Some measures of precaution need to be considered when handling RNA samples because they degrade rapidly and need to be “reverse transcripted” to complementary DNA prior to proceeding with any downstream work. The WarmStart colorimetric RT-LAMP assay is a one-step protocol for detecting RNA. Additional reverse transcriptase enzyme did not need to be added to the reaction mixture because it was included in the reaction buffer during manufacture. This is another advantage of this assay. Coupled with these advantages, this reagent has been used by other investigators as well. Ahn et al.7 used this reagent successfully to detect influenza viruses (H1N1, H3N2, and Type B) and avian influenza viruses (H5N1, H5N6, H5N8, and H7N9), with a 98.9% positive rate compared with 92.3% when RT-PCR was used. With this similar reagent, Thi et al.8 achieved 99.5% specificity and 86% sensitivity during their development of a swab-to-RT-LAMP assay for detecting SARS-CoV-2 RNA in clinical samples.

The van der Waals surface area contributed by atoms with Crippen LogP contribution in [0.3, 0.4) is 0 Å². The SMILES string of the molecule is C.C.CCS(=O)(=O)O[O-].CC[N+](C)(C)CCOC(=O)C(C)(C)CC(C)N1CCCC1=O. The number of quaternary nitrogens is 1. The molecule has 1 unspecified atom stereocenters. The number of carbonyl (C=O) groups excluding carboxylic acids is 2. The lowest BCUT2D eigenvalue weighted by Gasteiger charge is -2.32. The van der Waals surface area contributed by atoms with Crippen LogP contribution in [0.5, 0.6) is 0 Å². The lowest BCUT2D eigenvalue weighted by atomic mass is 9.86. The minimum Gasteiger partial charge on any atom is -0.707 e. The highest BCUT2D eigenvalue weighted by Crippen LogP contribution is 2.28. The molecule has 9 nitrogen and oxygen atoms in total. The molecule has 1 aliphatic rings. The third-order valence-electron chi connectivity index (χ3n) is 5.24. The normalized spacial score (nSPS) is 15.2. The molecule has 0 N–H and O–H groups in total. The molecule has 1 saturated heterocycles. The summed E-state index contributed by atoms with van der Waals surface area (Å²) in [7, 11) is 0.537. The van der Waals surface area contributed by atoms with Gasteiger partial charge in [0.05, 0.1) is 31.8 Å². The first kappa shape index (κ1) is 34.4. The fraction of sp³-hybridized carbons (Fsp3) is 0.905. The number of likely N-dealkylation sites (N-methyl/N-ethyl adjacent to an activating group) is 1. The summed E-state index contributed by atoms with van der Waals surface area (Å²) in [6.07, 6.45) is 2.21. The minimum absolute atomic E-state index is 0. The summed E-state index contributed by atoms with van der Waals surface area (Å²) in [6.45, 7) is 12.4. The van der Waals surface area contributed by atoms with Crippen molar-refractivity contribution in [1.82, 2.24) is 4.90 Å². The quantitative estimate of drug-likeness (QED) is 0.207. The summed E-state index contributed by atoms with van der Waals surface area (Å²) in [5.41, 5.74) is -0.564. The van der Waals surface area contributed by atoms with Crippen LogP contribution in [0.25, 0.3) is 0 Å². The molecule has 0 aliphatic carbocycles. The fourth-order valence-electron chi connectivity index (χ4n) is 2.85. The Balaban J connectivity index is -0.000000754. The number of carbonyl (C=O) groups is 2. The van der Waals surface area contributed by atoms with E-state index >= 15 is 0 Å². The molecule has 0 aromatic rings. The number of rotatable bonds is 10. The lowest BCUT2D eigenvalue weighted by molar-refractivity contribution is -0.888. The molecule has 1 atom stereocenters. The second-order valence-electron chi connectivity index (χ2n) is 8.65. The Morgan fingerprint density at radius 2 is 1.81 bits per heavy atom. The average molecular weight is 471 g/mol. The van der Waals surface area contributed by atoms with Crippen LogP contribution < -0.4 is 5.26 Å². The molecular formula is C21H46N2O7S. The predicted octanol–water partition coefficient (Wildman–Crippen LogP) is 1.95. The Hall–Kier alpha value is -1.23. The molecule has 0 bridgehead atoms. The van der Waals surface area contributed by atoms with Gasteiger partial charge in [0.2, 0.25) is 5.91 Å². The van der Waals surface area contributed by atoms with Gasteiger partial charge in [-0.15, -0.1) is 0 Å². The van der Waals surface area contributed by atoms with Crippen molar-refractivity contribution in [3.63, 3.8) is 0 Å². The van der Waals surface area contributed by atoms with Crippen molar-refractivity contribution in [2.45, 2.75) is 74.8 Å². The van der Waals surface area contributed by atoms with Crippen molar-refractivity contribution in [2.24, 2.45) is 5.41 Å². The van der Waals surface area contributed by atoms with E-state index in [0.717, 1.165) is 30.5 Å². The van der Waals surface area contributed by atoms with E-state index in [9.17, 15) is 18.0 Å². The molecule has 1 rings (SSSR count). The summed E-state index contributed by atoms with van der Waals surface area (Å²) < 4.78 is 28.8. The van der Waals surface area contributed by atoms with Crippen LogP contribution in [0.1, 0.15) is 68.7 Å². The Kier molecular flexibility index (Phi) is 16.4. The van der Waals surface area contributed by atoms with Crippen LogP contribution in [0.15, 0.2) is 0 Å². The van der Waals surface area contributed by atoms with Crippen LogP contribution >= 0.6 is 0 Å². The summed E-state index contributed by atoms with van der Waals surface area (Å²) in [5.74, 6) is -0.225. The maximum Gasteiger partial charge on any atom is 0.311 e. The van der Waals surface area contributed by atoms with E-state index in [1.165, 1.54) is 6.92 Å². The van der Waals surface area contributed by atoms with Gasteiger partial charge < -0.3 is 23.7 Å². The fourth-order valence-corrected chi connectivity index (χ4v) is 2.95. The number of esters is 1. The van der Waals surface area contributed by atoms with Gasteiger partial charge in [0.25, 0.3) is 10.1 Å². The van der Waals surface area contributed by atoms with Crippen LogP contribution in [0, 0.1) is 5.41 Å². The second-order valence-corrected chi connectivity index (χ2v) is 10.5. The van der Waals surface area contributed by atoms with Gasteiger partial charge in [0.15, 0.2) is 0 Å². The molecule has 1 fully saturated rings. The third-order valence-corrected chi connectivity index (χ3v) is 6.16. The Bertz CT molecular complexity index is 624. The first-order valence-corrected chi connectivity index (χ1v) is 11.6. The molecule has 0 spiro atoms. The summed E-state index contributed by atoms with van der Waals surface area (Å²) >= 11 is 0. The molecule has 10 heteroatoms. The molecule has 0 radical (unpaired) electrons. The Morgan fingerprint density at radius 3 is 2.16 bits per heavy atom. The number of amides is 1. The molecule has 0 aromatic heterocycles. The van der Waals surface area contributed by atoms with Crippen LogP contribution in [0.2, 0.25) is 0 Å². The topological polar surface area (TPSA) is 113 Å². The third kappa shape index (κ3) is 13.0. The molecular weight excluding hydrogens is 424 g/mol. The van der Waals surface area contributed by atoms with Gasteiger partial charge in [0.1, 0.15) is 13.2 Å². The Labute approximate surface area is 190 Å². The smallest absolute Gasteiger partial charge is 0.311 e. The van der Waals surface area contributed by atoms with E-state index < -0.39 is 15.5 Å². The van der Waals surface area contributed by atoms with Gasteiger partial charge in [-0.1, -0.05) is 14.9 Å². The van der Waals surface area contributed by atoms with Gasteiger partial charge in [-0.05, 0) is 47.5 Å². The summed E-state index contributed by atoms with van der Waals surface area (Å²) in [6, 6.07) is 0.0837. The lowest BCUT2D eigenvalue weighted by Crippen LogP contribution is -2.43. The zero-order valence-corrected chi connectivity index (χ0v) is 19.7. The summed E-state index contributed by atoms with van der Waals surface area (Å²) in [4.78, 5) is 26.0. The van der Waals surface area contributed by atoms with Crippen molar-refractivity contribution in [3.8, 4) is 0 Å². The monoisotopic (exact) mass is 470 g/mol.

The following reagent was obtained through the National Institutes of Health Biodefense and Emerging Infections Research Resources Repository, National Institute of Allergy and Infectious Diseases: gamma-irradiated SARS-coronavirus, NR-9547. The American Society of Tropical Medicine and Hygiene has waived the Open Access fee for this article due to the ongoing COVID-19 pandemic.
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Thi DVL et al.2020. A colorimetric RT-LAMP assay and LAMP-sequencing for detecting SARS-CoV-2 RNA in clinical samples. Sci Transl Med 12: eabc7075.